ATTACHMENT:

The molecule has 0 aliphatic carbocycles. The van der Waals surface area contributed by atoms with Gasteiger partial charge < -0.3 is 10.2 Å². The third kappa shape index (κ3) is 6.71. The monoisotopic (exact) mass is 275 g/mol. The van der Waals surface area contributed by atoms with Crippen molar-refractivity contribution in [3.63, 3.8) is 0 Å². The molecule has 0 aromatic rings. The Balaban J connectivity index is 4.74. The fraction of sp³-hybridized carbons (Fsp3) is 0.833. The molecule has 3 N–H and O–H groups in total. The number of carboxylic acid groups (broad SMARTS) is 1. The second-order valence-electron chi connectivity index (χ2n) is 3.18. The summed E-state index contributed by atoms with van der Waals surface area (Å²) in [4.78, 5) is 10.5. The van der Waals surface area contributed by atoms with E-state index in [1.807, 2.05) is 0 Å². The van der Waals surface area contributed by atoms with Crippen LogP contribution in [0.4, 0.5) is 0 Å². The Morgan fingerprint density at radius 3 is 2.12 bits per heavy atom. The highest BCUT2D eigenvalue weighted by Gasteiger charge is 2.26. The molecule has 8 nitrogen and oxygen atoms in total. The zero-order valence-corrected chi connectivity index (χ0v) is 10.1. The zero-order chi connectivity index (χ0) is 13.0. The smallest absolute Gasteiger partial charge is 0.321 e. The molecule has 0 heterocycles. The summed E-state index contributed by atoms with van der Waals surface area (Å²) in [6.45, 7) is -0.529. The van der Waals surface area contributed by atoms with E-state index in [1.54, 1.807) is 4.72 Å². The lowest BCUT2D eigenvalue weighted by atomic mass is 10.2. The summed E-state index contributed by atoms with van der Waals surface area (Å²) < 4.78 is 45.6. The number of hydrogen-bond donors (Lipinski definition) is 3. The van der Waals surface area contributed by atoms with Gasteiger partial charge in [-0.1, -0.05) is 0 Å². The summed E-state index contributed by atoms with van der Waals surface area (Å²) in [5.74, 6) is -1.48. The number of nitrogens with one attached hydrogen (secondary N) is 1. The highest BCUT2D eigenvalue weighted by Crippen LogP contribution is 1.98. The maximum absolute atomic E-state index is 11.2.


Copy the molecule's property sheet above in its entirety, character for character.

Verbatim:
The molecule has 0 aliphatic carbocycles. The van der Waals surface area contributed by atoms with Gasteiger partial charge < -0.3 is 10.2 Å². The third kappa shape index (κ3) is 6.71. The monoisotopic (exact) mass is 275 g/mol. The van der Waals surface area contributed by atoms with Crippen molar-refractivity contribution in [3.63, 3.8) is 0 Å². The molecule has 0 aromatic rings. The Balaban J connectivity index is 4.74. The fraction of sp³-hybridized carbons (Fsp3) is 0.833. The molecule has 3 N–H and O–H groups in total. The number of carboxylic acid groups (broad SMARTS) is 1. The second-order valence-electron chi connectivity index (χ2n) is 3.18. The summed E-state index contributed by atoms with van der Waals surface area (Å²) in [4.78, 5) is 10.5. The van der Waals surface area contributed by atoms with E-state index in [1.807, 2.05) is 0 Å². The van der Waals surface area contributed by atoms with Crippen LogP contribution in [0.4, 0.5) is 0 Å². The Morgan fingerprint density at radius 3 is 2.12 bits per heavy atom. The highest BCUT2D eigenvalue weighted by Gasteiger charge is 2.26. The molecule has 8 nitrogen and oxygen atoms in total. The zero-order valence-corrected chi connectivity index (χ0v) is 10.1. The zero-order chi connectivity index (χ0) is 13.0. The smallest absolute Gasteiger partial charge is 0.321 e. The molecule has 0 heterocycles. The summed E-state index contributed by atoms with van der Waals surface area (Å²) in [6.45, 7) is -0.529. The van der Waals surface area contributed by atoms with E-state index in [1.54, 1.807) is 4.72 Å². The lowest BCUT2D eigenvalue weighted by atomic mass is 10.2. The summed E-state index contributed by atoms with van der Waals surface area (Å²) < 4.78 is 45.6. The number of hydrogen-bond donors (Lipinski definition) is 3. The van der Waals surface area contributed by atoms with Gasteiger partial charge in [-0.1, -0.05) is 0 Å². The summed E-state index contributed by atoms with van der Waals surface area (Å²) in [5.74, 6) is -1.48. The number of nitrogens with one attached hydrogen (secondary N) is 1. The highest BCUT2D eigenvalue weighted by Crippen LogP contribution is 1.98. The maximum absolute atomic E-state index is 11.2.